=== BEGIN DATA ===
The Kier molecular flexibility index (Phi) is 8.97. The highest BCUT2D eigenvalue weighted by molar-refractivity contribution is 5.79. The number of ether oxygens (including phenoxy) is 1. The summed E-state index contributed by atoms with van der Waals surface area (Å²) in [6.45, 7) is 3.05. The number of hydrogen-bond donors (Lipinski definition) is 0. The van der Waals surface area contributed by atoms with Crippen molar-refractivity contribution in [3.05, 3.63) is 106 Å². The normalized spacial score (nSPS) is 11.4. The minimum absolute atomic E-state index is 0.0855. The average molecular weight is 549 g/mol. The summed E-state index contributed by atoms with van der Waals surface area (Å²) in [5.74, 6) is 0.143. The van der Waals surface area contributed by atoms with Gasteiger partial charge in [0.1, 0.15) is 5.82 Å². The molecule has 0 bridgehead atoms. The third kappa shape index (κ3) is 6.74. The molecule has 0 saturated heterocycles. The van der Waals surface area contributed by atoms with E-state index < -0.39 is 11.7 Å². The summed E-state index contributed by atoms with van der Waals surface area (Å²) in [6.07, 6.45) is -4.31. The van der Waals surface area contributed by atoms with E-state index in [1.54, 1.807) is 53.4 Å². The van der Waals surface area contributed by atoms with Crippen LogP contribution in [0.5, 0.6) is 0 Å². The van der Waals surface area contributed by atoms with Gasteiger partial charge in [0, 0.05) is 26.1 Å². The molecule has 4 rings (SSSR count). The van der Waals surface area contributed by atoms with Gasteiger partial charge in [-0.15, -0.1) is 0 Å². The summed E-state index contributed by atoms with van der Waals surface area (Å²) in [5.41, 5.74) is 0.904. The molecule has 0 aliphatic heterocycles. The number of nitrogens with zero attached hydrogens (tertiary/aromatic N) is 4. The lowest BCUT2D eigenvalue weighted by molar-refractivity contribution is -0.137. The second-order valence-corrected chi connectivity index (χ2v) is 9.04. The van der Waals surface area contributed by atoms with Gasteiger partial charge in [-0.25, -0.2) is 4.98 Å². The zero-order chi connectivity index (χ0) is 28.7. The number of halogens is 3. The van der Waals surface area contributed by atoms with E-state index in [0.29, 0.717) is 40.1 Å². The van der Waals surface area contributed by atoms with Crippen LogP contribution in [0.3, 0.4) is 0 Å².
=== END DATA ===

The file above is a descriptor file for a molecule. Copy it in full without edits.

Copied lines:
The Kier molecular flexibility index (Phi) is 8.97. The highest BCUT2D eigenvalue weighted by molar-refractivity contribution is 5.79. The number of ether oxygens (including phenoxy) is 1. The summed E-state index contributed by atoms with van der Waals surface area (Å²) in [6.45, 7) is 3.05. The number of hydrogen-bond donors (Lipinski definition) is 0. The van der Waals surface area contributed by atoms with Crippen molar-refractivity contribution in [3.05, 3.63) is 106 Å². The normalized spacial score (nSPS) is 11.4. The minimum absolute atomic E-state index is 0.0855. The average molecular weight is 549 g/mol. The summed E-state index contributed by atoms with van der Waals surface area (Å²) in [5.74, 6) is 0.143. The van der Waals surface area contributed by atoms with Gasteiger partial charge in [0.1, 0.15) is 5.82 Å². The molecule has 0 bridgehead atoms. The third kappa shape index (κ3) is 6.74. The molecule has 0 saturated heterocycles. The van der Waals surface area contributed by atoms with E-state index < -0.39 is 11.7 Å². The summed E-state index contributed by atoms with van der Waals surface area (Å²) in [6.07, 6.45) is -4.31. The van der Waals surface area contributed by atoms with E-state index in [1.54, 1.807) is 53.4 Å². The van der Waals surface area contributed by atoms with Crippen LogP contribution in [0.5, 0.6) is 0 Å². The van der Waals surface area contributed by atoms with Gasteiger partial charge in [0, 0.05) is 26.1 Å². The molecule has 4 rings (SSSR count). The van der Waals surface area contributed by atoms with Gasteiger partial charge in [-0.15, -0.1) is 0 Å². The summed E-state index contributed by atoms with van der Waals surface area (Å²) in [5.41, 5.74) is 0.904. The molecule has 0 aliphatic heterocycles. The number of nitrogens with zero attached hydrogens (tertiary/aromatic N) is 4. The lowest BCUT2D eigenvalue weighted by molar-refractivity contribution is -0.137. The second-order valence-corrected chi connectivity index (χ2v) is 9.04. The van der Waals surface area contributed by atoms with Gasteiger partial charge in [-0.25, -0.2) is 4.98 Å². The zero-order chi connectivity index (χ0) is 28.7. The number of halogens is 3. The van der Waals surface area contributed by atoms with E-state index in [0.29, 0.717) is 40.1 Å². The van der Waals surface area contributed by atoms with Crippen LogP contribution in [0.3, 0.4) is 0 Å².